Brussels briefing

Recalling the 1745 victory on Fontenoy

Amid preparations to commemorate the 100th anniversary of the First World War, Ireland is reaching back a little further, to 1745, and is restoring the Fontenoy Cross in Belgium.

It marks the site of a famous French victory over the Dutch and British in which the only flag captured by the French army was by the Irish regiment of Bulkeley, in the presence of Louis XV and the Dauphin.

Irish patriot Thomas Davis celebrated the victory in verse, Minister Brian Hayes (left) noted when he visited the site during the week.

“On Fontenoy, on Fontenoy, like eagles in the sun, With bloody plumes the Irish stand — the field is fought and won.”

Cutting down on food waste

About 30% of the food we buy end up in the bin costing the average Irish household between €700 and €1,000 a year. Ahead of the European Year against Food Waste the Environmental Protection Agency is urging people to ‘think, eat, save’ when it comes to your nutrition.

At the same time global food production needs to be increased by at least 60% to feed the projected 9 billion population by 2050, Research Commissioner Máire Geoghegan Quinn reminded experts at a Brussels seminar.

The meeting, hosted by Fianna Fáil MEP Liam Aylward, heard that the EU’s research fund, Horizon 2020, will provide substantial funding for solutions — more food but produced in a way that does not increase pressure on the environment.

Securing a J1 is to get more difficult

The usual 8,000 or so Irish students that flock to the US for the summer could soon find it much more difficult to get the J1 visa — because of proposals that they should have a job before they arrive and after paying a €500 fee.

The issue was raised by MEP Sean Kelly with Bostonian congressman Bill Keating on a recent trip to the States with the European Parliament’s delegation for relations with the US.

On the other hand, there are 1.7m unfilled vacancies in the EU that businesses are having difficulty filling.

Most in demand are finance and sales professionals in Britain, Germany, and France. See the Eures job search portal for more.

Bikers challenge safety statistics

MAG Ireland, the Motorcyclists’ Action Group, disagrees with EU figures saying that technical defects cause about 8% of all accidents involving motorcycles — higher than vehicles in general.

They say the figures were provided by Dekra, the testing giant that has a vested interest in extending the roadworthiness tests as proposed by the European Commission.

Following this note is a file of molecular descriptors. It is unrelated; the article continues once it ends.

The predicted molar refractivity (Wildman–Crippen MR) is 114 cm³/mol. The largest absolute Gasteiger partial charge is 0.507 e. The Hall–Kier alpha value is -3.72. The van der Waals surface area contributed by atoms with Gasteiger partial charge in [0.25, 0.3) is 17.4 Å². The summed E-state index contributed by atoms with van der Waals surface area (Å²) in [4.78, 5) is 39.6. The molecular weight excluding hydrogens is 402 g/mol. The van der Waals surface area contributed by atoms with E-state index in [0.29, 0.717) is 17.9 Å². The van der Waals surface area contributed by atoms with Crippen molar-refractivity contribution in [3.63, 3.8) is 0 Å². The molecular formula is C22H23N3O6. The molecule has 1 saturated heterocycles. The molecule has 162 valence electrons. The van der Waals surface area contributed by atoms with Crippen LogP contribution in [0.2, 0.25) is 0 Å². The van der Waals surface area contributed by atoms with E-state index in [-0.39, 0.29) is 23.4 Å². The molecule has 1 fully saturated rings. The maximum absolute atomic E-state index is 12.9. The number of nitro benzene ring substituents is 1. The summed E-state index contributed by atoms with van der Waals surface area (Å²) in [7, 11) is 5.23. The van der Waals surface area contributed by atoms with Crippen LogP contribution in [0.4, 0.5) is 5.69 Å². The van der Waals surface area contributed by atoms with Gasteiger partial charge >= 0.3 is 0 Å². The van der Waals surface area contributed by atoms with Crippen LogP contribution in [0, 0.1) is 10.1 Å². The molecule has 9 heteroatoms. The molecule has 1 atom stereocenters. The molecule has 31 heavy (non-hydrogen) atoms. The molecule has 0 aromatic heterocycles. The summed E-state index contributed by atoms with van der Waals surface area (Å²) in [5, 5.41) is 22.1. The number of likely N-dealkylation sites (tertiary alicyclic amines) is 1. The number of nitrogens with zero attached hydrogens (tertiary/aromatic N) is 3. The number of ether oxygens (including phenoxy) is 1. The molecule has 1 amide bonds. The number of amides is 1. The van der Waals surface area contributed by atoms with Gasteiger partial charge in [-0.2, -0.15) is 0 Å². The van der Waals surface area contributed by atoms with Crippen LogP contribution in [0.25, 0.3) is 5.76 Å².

MAG says the MAIDS study, co-funded by the commission, showed 0.3% of accidents were caused primarily by technical failure and was a contributory factor in just 1.6% of cases — and this, they say, justifies the European Parliament siding with them to prevent motorcycle testing.

Final obstacles

Ireland is in the final furlong of its EU presidency — and there are many obstacles to overcome before the finishing line on June 30.

This week they will have to convince France not to block free trade talks with the US as Paris battles to prevent their culture being completely subsumed by Hollywood culture.

Then they will have to convince another Frenchman, the European Parliament’s Alain Lamasseur, to do a deal on the Union’s €960bn seven-year budget.

If they push that over the line, it will open the way for agreement on a range of funds inside the budget, including the Common Agriculture Policy headed up by Minister Simon Coveney — being referred to as De Machine by the Germans for his tenacious all night negotiating session.

Family values

More than a million children are living in institutions across central and eastern Europe, according to Unicef.

Most are not orphans but have been placed in care by parents too poor to look after them.

Now an EU-wide campaign by Eurochild and Hope and Homes for Children aims to find homes for as many of these children as possible.

The launch was hosted by Ireland East MEP Máiréad McGuinness who pointed out that children growing up in institutions have poorer mental, emotional and physical health and would be better off living with families.

Purists fear ‘ghobish’ hybrid language

English is a versatile language made up of Germanic and French mostly, with a simplified grammar that has no problem borrowing words from everywhere. Unlike French where they try to keep the language pure.

But some of those purists appear to be working in the European Court of Auditors where they produced 100 pages of a report saying the EU institutions are using a hybrid language they refer to as “globish”.

The Commission said the institutions are multi-cultural, multi-lingual in 23 languages, having to deal with new concepts. “We have to keep as close as possible to those concepts — it may be that we have invented new words — but these are modern, living languages.”

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